skip to main content


The NSF Public Access Repository (NSF-PAR) system and access will be unavailable from 11:00 PM ET on Friday, July 12 until 9:00 AM ET on Saturday, July 13 due to maintenance. We apologize for the inconvenience.

Title: High‐Mobility Helical Tellurium Field‐Effect Transistors Enabled by Transfer‐Free, Low‐Temperature Direct Growth

The transfer‐free direct growth of high‐performance materials and devices can enable transformative new technologies. Here, room‐temperature field‐effect hole mobilities as high as 707 cm2V−1s−1are reported, achieved using transfer‐free, low‐temperature (≤120 °C) direct growth of helical tellurium (Te) nanostructure devices on SiO2/Si. The Te nanostructures exhibit significantly higher device performance than other low‐temperature grown semiconductors, and it is demonstrated that through careful control of the growth process, high‐performance Te can be grown on other technologically relevant substrates including flexible plastics like polyethylene terephthalate and graphene in addition to amorphous oxides like SiO2/Si and HfO2. The morphology of the Te films can be tailored by the growth temperature, and different carrier scattering mechanisms are identified for films with different morphologies. The transfer‐free direct growth of high‐mobility Te devices can enable major technological breakthroughs, as the low‐temperature growth and fabrication is compatible with the severe thermal budget constraints of emerging applications. For example, vertical integration of novel devices atop a silicon complementary metal oxide semiconductor platform (thermal budget <450 °C) has been theoretically shown to provide a 10× systems level performance improvement, while flexible and wearable electronics (thermal budget <200 °C) can revolutionize defense and medical applications.

more » « less
Author(s) / Creator(s):
 ;  ;  ;  ;  ;  ;  ;  ;  ;  ;  ;  ;  ;  
Publisher / Repository:
Wiley Blackwell (John Wiley & Sons)
Date Published:
Journal Name:
Advanced Materials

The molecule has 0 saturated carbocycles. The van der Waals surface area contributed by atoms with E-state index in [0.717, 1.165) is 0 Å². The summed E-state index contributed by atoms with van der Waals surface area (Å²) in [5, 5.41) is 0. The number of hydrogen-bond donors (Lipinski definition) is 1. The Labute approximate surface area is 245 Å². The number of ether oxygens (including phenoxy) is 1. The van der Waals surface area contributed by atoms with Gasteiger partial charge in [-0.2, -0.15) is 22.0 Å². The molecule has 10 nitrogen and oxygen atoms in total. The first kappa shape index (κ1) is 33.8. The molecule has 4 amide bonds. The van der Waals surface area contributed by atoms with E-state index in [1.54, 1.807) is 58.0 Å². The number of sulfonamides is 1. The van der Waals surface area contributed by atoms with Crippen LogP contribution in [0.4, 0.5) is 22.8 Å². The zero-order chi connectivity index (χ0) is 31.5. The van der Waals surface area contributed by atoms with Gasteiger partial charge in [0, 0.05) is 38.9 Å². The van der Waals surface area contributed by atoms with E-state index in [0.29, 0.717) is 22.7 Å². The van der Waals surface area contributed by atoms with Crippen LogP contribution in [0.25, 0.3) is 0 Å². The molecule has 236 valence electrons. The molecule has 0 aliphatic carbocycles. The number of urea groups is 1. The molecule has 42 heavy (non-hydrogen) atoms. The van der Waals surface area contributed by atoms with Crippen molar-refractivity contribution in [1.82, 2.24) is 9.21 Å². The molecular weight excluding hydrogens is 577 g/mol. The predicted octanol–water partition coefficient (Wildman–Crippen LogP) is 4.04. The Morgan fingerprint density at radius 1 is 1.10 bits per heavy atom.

Medium: X
Sponsoring Org:
National Science Foundation
More Like this
  1. Abstract

    The large‐area synthesis of high‐quality MoS2plays an important role in realizing industrial applications of optoelectronics, nanoelectronics, and flexible devices. However, current techniques for chemical vapor deposition (CVD)‐grown MoS2require a high synthetic temperature and a transfer process, which limits its utilization in device fabrications. Here, the direct synthesis of high‐quality monolayer MoS2with the domain size up to 120 µm by metal‐organic CVD (MOCVD) at a temperature of 320 °C is reported. Owing to the low‐substrate temperature, the MOCVD‐grown MoS2exhibits low impurity doping and nearly unstrained properties on the growth substrate, demonstrating enhanced electronic performance with high electron mobility of 68.3 cm2V−1s−1at room temperature. In addition, by tuning the precursor ratio, a better understanding of the MoS2growth process via a geometric model of the MoS2flake shape, is developed, which can provide further guidance for the synthesis of 2D materials.

    more » « less
  2. Abstract

    Solution‐processable semiconducting 2D nanoplates and 1D nanorods are attractive building blocks for diverse technologies, including thermoelectrics, optoelectronics, and electronics. However, transforming colloidal nanoparticles into high‐performance and flexible devices remains a challenge. For example, flexible films prepared by solution‐processed semiconducting nanocrystals are typically plagued by poor thermoelectric and electrical transport properties. Here, a highly scalable 3D conformal additive printing approach to directly convert solution‐processed 2D nanoplates and 1D nanorods into high‐performing flexible devices is reported. The flexible films printed using Sb2Te3nanoplates and subsequently sintered at 400 °C demonstrate exceptional thermoelectric power factor of 1.5 mW m−1K−2over a wide temperature range (350–550 K). By synergistically combining Sb2Te32D nanoplates with Te 1D nanorods, the power factor of the flexible film reaches an unprecedented maximum value of 2.2 mW m−1K−2at 500 K, which is significantly higher than the best reported values for p‐type flexible thermoelectric films. A fully printed flexible generator device exhibits a competitive electrical power density of 7.65 mW cm−2with a reasonably small temperature difference of 60 K. The versatile printing method for directly transforming nanoscale building blocks into functional devices paves the way for developing not only flexible energy harvesters but also a broad range of flexible/wearable electronics and sensors.